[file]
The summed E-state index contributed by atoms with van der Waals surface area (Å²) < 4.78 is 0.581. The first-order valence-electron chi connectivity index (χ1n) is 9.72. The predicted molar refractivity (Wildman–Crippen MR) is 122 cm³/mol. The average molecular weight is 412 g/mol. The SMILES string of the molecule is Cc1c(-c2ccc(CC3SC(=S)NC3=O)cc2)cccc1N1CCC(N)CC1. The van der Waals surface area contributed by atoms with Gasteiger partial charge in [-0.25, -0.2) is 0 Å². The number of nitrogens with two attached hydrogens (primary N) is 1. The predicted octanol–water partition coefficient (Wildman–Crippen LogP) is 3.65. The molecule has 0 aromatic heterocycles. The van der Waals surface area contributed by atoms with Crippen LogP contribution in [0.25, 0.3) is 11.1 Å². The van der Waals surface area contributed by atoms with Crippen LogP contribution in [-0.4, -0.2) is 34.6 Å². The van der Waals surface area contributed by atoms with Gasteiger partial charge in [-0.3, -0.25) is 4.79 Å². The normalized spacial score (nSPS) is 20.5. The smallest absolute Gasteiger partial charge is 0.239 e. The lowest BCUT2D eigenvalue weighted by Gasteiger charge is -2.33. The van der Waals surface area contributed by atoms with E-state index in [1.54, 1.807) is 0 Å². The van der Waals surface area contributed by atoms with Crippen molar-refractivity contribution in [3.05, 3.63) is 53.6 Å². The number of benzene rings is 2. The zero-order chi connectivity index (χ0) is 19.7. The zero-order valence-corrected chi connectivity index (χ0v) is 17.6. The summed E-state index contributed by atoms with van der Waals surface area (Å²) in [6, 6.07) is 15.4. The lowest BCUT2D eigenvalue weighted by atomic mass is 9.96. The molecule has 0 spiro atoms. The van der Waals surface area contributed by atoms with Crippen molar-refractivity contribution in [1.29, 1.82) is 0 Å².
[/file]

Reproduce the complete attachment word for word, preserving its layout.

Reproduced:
The summed E-state index contributed by atoms with van der Waals surface area (Å²) < 4.78 is 0.581. The first-order valence-electron chi connectivity index (χ1n) is 9.72. The predicted molar refractivity (Wildman–Crippen MR) is 122 cm³/mol. The average molecular weight is 412 g/mol. The SMILES string of the molecule is Cc1c(-c2ccc(CC3SC(=S)NC3=O)cc2)cccc1N1CCC(N)CC1. The van der Waals surface area contributed by atoms with Gasteiger partial charge in [-0.25, -0.2) is 0 Å². The number of nitrogens with two attached hydrogens (primary N) is 1. The predicted octanol–water partition coefficient (Wildman–Crippen LogP) is 3.65. The molecule has 0 aromatic heterocycles. The van der Waals surface area contributed by atoms with Crippen LogP contribution in [0.25, 0.3) is 11.1 Å². The van der Waals surface area contributed by atoms with Crippen LogP contribution in [-0.4, -0.2) is 34.6 Å². The van der Waals surface area contributed by atoms with Gasteiger partial charge in [-0.3, -0.25) is 4.79 Å². The normalized spacial score (nSPS) is 20.5. The smallest absolute Gasteiger partial charge is 0.239 e. The lowest BCUT2D eigenvalue weighted by Gasteiger charge is -2.33. The van der Waals surface area contributed by atoms with E-state index in [1.54, 1.807) is 0 Å². The van der Waals surface area contributed by atoms with Crippen molar-refractivity contribution in [3.05, 3.63) is 53.6 Å². The number of benzene rings is 2. The zero-order chi connectivity index (χ0) is 19.7. The zero-order valence-corrected chi connectivity index (χ0v) is 17.6. The summed E-state index contributed by atoms with van der Waals surface area (Å²) in [6, 6.07) is 15.4. The lowest BCUT2D eigenvalue weighted by atomic mass is 9.96. The molecule has 0 spiro atoms. The van der Waals surface area contributed by atoms with Crippen molar-refractivity contribution in [1.29, 1.82) is 0 Å².